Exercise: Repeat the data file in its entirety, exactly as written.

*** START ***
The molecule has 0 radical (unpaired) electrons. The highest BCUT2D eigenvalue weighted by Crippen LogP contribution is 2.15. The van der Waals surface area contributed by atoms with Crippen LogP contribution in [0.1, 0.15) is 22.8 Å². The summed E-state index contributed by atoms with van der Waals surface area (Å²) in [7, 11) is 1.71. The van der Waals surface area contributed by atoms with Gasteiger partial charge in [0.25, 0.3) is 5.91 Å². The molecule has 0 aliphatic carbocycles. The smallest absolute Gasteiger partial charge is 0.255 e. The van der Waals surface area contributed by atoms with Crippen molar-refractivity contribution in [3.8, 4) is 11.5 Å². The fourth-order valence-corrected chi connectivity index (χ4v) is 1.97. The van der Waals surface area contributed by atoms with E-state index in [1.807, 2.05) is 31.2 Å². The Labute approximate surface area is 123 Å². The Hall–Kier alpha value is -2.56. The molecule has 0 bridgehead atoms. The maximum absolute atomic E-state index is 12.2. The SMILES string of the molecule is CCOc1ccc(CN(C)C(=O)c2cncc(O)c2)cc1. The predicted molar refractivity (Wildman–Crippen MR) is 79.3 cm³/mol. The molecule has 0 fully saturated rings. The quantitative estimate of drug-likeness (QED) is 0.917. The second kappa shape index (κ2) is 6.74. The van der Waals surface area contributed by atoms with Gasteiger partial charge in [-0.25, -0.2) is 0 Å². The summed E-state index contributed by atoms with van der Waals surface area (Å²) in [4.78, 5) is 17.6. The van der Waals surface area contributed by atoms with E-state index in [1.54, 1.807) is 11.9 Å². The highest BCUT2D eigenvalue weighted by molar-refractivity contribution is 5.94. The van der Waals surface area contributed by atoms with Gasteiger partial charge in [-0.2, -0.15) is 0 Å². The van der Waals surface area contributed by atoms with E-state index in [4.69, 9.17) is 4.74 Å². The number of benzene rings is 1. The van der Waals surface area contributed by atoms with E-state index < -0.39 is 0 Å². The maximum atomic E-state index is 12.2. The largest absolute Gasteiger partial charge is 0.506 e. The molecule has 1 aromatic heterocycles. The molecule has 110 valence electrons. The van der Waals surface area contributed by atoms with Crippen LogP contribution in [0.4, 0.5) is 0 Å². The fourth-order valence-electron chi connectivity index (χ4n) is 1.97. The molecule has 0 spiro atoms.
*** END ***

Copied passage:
The molecule has 0 radical (unpaired) electrons. The highest BCUT2D eigenvalue weighted by Crippen LogP contribution is 2.15. The van der Waals surface area contributed by atoms with Crippen LogP contribution in [0.1, 0.15) is 22.8 Å². The summed E-state index contributed by atoms with van der Waals surface area (Å²) in [7, 11) is 1.71. The van der Waals surface area contributed by atoms with Gasteiger partial charge in [0.25, 0.3) is 5.91 Å². The molecule has 0 aliphatic carbocycles. The smallest absolute Gasteiger partial charge is 0.255 e. The van der Waals surface area contributed by atoms with Crippen molar-refractivity contribution in [3.8, 4) is 11.5 Å². The fourth-order valence-corrected chi connectivity index (χ4v) is 1.97. The van der Waals surface area contributed by atoms with E-state index in [1.807, 2.05) is 31.2 Å². The Labute approximate surface area is 123 Å². The Hall–Kier alpha value is -2.56. The molecule has 0 bridgehead atoms. The maximum absolute atomic E-state index is 12.2. The SMILES string of the molecule is CCOc1ccc(CN(C)C(=O)c2cncc(O)c2)cc1. The predicted molar refractivity (Wildman–Crippen MR) is 79.3 cm³/mol. The molecule has 0 fully saturated rings. The quantitative estimate of drug-likeness (QED) is 0.917. The second kappa shape index (κ2) is 6.74. The van der Waals surface area contributed by atoms with Gasteiger partial charge in [-0.25, -0.2) is 0 Å². The summed E-state index contributed by atoms with van der Waals surface area (Å²) in [4.78, 5) is 17.6. The van der Waals surface area contributed by atoms with E-state index in [1.54, 1.807) is 11.9 Å². The highest BCUT2D eigenvalue weighted by molar-refractivity contribution is 5.94. The van der Waals surface area contributed by atoms with Gasteiger partial charge in [-0.2, -0.15) is 0 Å². The van der Waals surface area contributed by atoms with E-state index in [4.69, 9.17) is 4.74 Å². The number of benzene rings is 1. The van der Waals surface area contributed by atoms with E-state index < -0.39 is 0 Å². The maximum atomic E-state index is 12.2. The largest absolute Gasteiger partial charge is 0.506 e. The molecule has 1 aromatic heterocycles. The molecule has 110 valence electrons. The van der Waals surface area contributed by atoms with Crippen LogP contribution in [0.4, 0.5) is 0 Å². The fourth-order valence-electron chi connectivity index (χ4n) is 1.97. The molecule has 0 spiro atoms.